A New York City commission on Monday voted to remove a statue of Thomas Jefferson from City Hall, reports ABC 7.
The New York City Public Design Commission voted unanimously to relocate the 188-year-old statue, located in the building's City Council chambers. The move is the result of a years-long debate stemming from the fact that the former president was a slave owner.
In June, members of City Council, including Council Speaker Corey Johnson, penned a letter to New York City Mayor Bill de BlasioBill de BlasioWatershed moment in NYC: New law allows noncitizens to vote Hochul calls for permanent legal to-go cocktails in NY Andy Cohen blasts de Blasio during Times Square NYE MORE calling for the statue's removal.
"There are disturbing images of divisiveness and racism in our City that need to be revisited immediately," the letter reads, according to NBC News. "That starts with City Hall."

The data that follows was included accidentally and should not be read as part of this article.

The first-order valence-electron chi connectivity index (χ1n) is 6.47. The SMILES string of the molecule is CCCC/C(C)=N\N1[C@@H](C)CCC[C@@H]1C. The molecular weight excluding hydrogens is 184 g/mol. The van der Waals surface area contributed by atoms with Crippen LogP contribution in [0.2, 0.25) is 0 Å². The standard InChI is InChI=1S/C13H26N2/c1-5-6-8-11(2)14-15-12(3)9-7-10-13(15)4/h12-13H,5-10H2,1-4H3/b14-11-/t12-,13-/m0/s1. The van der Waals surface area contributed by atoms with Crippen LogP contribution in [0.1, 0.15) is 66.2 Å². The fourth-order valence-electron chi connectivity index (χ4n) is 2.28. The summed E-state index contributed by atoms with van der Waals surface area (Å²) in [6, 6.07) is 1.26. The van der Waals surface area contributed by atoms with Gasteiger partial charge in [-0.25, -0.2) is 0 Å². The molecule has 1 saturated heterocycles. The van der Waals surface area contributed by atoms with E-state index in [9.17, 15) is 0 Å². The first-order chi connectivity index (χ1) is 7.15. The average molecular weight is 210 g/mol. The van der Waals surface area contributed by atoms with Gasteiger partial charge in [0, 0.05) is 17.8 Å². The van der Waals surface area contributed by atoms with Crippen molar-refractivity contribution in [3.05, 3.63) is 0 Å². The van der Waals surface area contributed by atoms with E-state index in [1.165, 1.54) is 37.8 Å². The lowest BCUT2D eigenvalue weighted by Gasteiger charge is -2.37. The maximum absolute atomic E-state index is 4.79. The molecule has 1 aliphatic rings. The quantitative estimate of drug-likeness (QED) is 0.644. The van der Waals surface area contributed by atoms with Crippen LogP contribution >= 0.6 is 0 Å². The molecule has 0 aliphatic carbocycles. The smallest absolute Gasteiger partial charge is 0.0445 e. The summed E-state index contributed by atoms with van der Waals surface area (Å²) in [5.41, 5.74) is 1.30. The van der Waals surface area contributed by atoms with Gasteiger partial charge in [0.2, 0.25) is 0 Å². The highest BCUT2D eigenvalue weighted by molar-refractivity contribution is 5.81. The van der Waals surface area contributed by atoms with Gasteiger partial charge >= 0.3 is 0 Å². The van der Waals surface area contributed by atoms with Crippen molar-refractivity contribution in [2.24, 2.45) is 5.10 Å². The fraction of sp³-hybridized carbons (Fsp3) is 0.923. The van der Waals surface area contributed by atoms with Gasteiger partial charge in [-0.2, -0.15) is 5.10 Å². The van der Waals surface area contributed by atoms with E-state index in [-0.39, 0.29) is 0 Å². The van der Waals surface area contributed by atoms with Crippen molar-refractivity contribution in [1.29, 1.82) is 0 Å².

de Blasio on Thursday during a press briefing told reporters he understood why Jefferson's past "profoundly bothers people, and why they find it’s something that can’t be ignored."
The effort to remove the statue was spurred by Assemblymen Charles Barron and his wife, Councilwoman Inez Barron.
"When we remove this statue, we’re making a right step in erasing the honoring of those who raped," Charles Barron said, according to CBS New York.
Inez Barron echoed a similar sentiment, insisting the two are "not being revisionist."
She added, "We’re not waging a war on history. We’re saying we want the total to be told, not half-truths, and we’re not perpetrating lies."
Part of the council's agreement is to find a new public location for the seven-foot-tall statue, a plaster replica of the one inside the U.S. Capitol, by the end of the year. Locations that have been floated so far include the Governor’s Room, where it originally resided, or the New York Historical Society.